Wednesday, July 10, 2013

The Word and Music

Reading Mark Dever's little book What is a Healthy Church, I came across this:

"During a day-long seminar on Puritanism that I taught at a church in London, I remarked at one point that Puritan sermons were sometimes two hours long. A member of the class gasped audibly and asked, "What time did that leave for worship?" Clearly, the individual assumed that listening to God's Word preached did not constitute worship. I replied that many English Protestants in former centuries believed that the most essential part of their worship was hearing God's Word in their own language (a freedom purchased by the blood of more than one martyr) and responding to it in their lives. Whether they had time to sing, though not entirely insignificant, was of comparatively little concern to them. Our churches, too, must recover the centrality of the Word in our worship. Music is a biblically required response to God's Word, but the music God gave us was not given to build our churches upon. A church built on music--of whatever style--is a church built on shifting sands."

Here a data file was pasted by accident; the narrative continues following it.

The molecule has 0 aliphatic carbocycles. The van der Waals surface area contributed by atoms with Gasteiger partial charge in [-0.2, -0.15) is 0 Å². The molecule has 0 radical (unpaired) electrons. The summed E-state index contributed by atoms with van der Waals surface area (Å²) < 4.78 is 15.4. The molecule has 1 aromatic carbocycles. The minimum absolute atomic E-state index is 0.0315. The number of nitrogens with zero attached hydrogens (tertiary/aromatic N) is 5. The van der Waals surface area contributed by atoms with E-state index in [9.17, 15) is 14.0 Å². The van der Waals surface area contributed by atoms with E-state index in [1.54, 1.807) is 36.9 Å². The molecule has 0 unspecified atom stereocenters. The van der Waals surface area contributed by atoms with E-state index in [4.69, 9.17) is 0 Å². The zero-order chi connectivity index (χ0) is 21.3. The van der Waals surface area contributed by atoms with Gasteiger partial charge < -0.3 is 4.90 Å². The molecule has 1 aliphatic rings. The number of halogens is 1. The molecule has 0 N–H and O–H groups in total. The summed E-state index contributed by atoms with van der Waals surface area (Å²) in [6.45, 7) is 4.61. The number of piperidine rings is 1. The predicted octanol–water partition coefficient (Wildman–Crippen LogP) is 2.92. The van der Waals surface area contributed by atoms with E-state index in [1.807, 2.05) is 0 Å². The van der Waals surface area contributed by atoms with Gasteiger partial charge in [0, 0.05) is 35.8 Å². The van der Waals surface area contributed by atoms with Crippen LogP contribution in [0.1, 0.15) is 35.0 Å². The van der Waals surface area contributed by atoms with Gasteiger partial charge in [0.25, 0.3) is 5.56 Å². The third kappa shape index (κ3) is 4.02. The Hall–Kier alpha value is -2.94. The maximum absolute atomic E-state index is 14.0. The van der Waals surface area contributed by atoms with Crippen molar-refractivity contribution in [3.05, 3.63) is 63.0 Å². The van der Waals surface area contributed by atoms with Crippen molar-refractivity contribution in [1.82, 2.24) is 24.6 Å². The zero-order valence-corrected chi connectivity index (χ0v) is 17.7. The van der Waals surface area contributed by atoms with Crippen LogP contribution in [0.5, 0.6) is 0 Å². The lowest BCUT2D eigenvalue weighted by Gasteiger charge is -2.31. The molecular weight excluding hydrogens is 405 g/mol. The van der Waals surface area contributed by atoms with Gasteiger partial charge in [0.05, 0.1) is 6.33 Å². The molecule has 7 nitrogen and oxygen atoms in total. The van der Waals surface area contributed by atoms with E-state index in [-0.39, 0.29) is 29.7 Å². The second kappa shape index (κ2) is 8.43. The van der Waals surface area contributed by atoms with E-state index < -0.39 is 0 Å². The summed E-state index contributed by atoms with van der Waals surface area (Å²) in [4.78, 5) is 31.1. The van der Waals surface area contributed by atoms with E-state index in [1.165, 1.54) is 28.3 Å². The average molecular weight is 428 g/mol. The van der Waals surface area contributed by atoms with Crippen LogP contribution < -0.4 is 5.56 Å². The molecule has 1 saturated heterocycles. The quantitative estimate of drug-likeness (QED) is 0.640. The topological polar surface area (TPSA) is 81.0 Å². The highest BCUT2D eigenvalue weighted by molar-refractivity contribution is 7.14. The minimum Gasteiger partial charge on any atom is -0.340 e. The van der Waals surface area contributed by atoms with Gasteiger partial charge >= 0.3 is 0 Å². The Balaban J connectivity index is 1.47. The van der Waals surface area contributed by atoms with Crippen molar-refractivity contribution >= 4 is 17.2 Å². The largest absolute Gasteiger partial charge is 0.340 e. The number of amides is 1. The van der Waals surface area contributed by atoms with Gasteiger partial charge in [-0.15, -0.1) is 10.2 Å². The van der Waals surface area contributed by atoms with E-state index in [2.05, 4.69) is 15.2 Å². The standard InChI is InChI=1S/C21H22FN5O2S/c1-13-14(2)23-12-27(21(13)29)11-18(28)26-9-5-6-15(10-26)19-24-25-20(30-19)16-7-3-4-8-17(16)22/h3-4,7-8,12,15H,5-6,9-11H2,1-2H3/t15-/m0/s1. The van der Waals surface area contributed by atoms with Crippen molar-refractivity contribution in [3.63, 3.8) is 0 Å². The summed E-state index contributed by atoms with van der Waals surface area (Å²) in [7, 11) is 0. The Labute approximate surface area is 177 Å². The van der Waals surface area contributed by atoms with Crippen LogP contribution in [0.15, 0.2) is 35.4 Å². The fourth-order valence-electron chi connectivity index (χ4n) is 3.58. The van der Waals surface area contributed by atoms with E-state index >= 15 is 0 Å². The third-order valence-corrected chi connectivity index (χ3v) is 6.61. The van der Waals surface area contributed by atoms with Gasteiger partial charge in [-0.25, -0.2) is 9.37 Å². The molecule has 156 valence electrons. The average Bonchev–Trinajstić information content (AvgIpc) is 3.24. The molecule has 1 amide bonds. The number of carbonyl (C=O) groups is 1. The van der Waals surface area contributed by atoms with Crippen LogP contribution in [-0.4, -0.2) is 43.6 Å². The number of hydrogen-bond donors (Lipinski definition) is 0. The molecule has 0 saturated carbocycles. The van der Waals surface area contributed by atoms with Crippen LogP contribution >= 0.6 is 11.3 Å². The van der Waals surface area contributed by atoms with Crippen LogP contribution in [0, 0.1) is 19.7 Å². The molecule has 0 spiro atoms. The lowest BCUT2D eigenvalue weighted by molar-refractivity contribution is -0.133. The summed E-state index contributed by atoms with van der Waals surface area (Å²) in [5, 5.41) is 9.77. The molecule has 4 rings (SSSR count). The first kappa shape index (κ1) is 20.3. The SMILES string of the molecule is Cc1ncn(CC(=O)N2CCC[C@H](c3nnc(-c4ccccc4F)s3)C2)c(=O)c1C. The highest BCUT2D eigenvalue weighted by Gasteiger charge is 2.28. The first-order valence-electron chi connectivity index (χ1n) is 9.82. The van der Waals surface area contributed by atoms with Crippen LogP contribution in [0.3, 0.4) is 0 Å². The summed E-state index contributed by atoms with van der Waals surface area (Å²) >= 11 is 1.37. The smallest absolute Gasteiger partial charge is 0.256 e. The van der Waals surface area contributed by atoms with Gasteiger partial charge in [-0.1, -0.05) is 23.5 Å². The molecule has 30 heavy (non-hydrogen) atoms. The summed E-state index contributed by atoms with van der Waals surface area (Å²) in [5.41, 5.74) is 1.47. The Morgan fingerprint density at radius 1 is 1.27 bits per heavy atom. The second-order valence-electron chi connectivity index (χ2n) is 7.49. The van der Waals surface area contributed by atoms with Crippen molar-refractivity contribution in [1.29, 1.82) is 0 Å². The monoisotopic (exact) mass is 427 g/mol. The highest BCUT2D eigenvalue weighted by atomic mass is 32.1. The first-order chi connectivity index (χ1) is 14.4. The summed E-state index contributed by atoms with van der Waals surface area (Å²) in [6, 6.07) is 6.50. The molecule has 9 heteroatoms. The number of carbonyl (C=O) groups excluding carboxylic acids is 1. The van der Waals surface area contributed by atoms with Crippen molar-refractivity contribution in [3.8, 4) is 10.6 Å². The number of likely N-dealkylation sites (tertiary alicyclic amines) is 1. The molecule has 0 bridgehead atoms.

Tuesday, July 2, 2013


In his commentary on Genesis, Walton defines paganism in this way: "The heart of paganism is not found in the perversity of rituals but in the degradation of deity." That is to say that paganism is trying to bring "the gods" down to humanity's level.

Then, he goes on to make this powerful statement.

"By nature we are all pagans caught in the Babel syndrome (Genesis 11:1-9). When we think we can manipulate God by praying in Jesus' name to achieve selfish purposes, our paganism is showing. When we "claim promises" as a means of making God do what we want him to do, our paganism is showing. When we come to think we are indispensable to God because of the money we donate, the talents we have, the ministries we engage in, or the worship we offer, our paganism is showing. When we treat God as a child to be cajoled or a tyrant to be appeased, the Bable syndrome is surging in our veins. We want a manageable "God-lite." We want to be able to harness his power for our own benefit, no strings attached."